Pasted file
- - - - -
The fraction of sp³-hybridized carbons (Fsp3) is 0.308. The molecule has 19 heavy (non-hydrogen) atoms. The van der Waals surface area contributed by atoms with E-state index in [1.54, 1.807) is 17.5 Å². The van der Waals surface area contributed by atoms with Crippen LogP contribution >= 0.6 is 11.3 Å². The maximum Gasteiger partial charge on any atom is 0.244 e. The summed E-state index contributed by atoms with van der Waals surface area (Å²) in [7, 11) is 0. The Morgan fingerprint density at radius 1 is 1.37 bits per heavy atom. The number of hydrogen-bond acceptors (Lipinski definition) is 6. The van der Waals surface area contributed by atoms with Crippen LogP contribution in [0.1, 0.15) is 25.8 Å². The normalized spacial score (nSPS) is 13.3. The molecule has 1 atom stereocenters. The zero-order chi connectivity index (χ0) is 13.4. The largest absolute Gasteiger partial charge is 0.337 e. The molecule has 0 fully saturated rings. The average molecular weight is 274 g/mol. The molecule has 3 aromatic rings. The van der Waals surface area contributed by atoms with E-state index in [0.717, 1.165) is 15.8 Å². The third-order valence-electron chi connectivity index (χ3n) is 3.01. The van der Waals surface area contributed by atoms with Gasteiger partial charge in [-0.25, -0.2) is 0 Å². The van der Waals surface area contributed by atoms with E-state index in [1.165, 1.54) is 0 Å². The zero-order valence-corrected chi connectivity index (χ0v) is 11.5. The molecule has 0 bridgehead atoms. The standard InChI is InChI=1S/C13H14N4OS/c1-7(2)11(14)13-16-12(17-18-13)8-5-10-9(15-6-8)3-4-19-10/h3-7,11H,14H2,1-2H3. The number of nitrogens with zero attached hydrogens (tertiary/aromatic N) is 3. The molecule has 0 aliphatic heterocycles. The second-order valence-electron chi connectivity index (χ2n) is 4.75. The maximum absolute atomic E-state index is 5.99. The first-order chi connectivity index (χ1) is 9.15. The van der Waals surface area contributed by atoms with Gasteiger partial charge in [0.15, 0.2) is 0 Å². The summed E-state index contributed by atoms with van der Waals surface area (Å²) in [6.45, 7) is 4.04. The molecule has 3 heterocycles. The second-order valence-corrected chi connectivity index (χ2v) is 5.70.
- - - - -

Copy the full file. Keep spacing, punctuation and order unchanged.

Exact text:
The fraction of sp³-hybridized carbons (Fsp3) is 0.308. The molecule has 19 heavy (non-hydrogen) atoms. The van der Waals surface area contributed by atoms with E-state index in [1.54, 1.807) is 17.5 Å². The van der Waals surface area contributed by atoms with Crippen LogP contribution >= 0.6 is 11.3 Å². The maximum Gasteiger partial charge on any atom is 0.244 e. The summed E-state index contributed by atoms with van der Waals surface area (Å²) in [7, 11) is 0. The Morgan fingerprint density at radius 1 is 1.37 bits per heavy atom. The number of hydrogen-bond acceptors (Lipinski definition) is 6. The van der Waals surface area contributed by atoms with Crippen LogP contribution in [0.1, 0.15) is 25.8 Å². The normalized spacial score (nSPS) is 13.3. The molecule has 1 atom stereocenters. The zero-order chi connectivity index (χ0) is 13.4. The largest absolute Gasteiger partial charge is 0.337 e. The molecule has 0 fully saturated rings. The average molecular weight is 274 g/mol. The molecule has 3 aromatic rings. The van der Waals surface area contributed by atoms with E-state index in [0.717, 1.165) is 15.8 Å². The third-order valence-electron chi connectivity index (χ3n) is 3.01. The van der Waals surface area contributed by atoms with Gasteiger partial charge in [-0.25, -0.2) is 0 Å². The van der Waals surface area contributed by atoms with E-state index in [1.165, 1.54) is 0 Å². The zero-order valence-corrected chi connectivity index (χ0v) is 11.5. The molecule has 0 bridgehead atoms. The standard InChI is InChI=1S/C13H14N4OS/c1-7(2)11(14)13-16-12(17-18-13)8-5-10-9(15-6-8)3-4-19-10/h3-7,11H,14H2,1-2H3. The number of nitrogens with zero attached hydrogens (tertiary/aromatic N) is 3. The molecule has 0 aliphatic heterocycles. The second-order valence-electron chi connectivity index (χ2n) is 4.75. The maximum absolute atomic E-state index is 5.99. The first-order chi connectivity index (χ1) is 9.15. The van der Waals surface area contributed by atoms with Gasteiger partial charge in [0.15, 0.2) is 0 Å². The summed E-state index contributed by atoms with van der Waals surface area (Å²) in [6.45, 7) is 4.04. The molecule has 3 heterocycles. The second-order valence-corrected chi connectivity index (χ2v) is 5.70.